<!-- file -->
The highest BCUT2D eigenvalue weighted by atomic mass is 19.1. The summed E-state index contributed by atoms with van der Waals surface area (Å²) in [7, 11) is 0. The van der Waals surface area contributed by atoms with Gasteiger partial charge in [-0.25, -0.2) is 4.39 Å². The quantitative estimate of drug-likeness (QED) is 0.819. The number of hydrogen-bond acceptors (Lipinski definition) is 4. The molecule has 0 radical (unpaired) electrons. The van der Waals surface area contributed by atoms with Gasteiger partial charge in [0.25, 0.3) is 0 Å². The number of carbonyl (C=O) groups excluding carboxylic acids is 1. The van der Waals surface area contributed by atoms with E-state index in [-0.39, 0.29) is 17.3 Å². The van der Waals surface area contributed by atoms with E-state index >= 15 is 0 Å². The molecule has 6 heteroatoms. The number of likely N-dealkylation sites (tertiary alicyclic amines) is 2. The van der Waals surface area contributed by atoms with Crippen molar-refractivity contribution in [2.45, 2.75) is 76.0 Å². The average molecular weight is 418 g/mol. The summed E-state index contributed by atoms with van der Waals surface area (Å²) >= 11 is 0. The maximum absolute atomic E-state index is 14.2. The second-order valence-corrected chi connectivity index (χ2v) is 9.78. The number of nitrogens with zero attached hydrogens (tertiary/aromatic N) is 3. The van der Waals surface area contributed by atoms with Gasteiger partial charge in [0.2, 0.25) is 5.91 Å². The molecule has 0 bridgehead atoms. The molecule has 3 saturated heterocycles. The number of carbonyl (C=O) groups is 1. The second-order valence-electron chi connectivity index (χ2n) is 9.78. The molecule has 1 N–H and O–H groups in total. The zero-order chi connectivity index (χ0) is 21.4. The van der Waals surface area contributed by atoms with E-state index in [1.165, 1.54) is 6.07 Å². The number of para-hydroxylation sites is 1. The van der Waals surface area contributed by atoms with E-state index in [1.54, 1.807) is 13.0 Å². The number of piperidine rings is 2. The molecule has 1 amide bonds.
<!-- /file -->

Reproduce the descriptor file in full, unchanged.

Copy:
The highest BCUT2D eigenvalue weighted by atomic mass is 19.1. The summed E-state index contributed by atoms with van der Waals surface area (Å²) in [7, 11) is 0. The van der Waals surface area contributed by atoms with Gasteiger partial charge in [-0.25, -0.2) is 4.39 Å². The quantitative estimate of drug-likeness (QED) is 0.819. The number of hydrogen-bond acceptors (Lipinski definition) is 4. The molecule has 0 radical (unpaired) electrons. The van der Waals surface area contributed by atoms with Gasteiger partial charge in [0.25, 0.3) is 0 Å². The number of carbonyl (C=O) groups excluding carboxylic acids is 1. The van der Waals surface area contributed by atoms with E-state index in [-0.39, 0.29) is 17.3 Å². The van der Waals surface area contributed by atoms with E-state index >= 15 is 0 Å². The molecule has 6 heteroatoms. The number of likely N-dealkylation sites (tertiary alicyclic amines) is 2. The van der Waals surface area contributed by atoms with Crippen molar-refractivity contribution in [2.45, 2.75) is 76.0 Å². The average molecular weight is 418 g/mol. The summed E-state index contributed by atoms with van der Waals surface area (Å²) >= 11 is 0. The maximum absolute atomic E-state index is 14.2. The second-order valence-corrected chi connectivity index (χ2v) is 9.78. The number of nitrogens with zero attached hydrogens (tertiary/aromatic N) is 3. The van der Waals surface area contributed by atoms with Gasteiger partial charge in [0.2, 0.25) is 5.91 Å². The molecule has 0 bridgehead atoms. The molecule has 3 saturated heterocycles. The number of carbonyl (C=O) groups is 1. The second-order valence-electron chi connectivity index (χ2n) is 9.78. The molecule has 1 N–H and O–H groups in total. The zero-order chi connectivity index (χ0) is 21.4. The van der Waals surface area contributed by atoms with E-state index in [1.165, 1.54) is 6.07 Å². The number of para-hydroxylation sites is 1. The van der Waals surface area contributed by atoms with E-state index in [1.54, 1.807) is 13.0 Å². The number of piperidine rings is 2. The molecule has 1 amide bonds.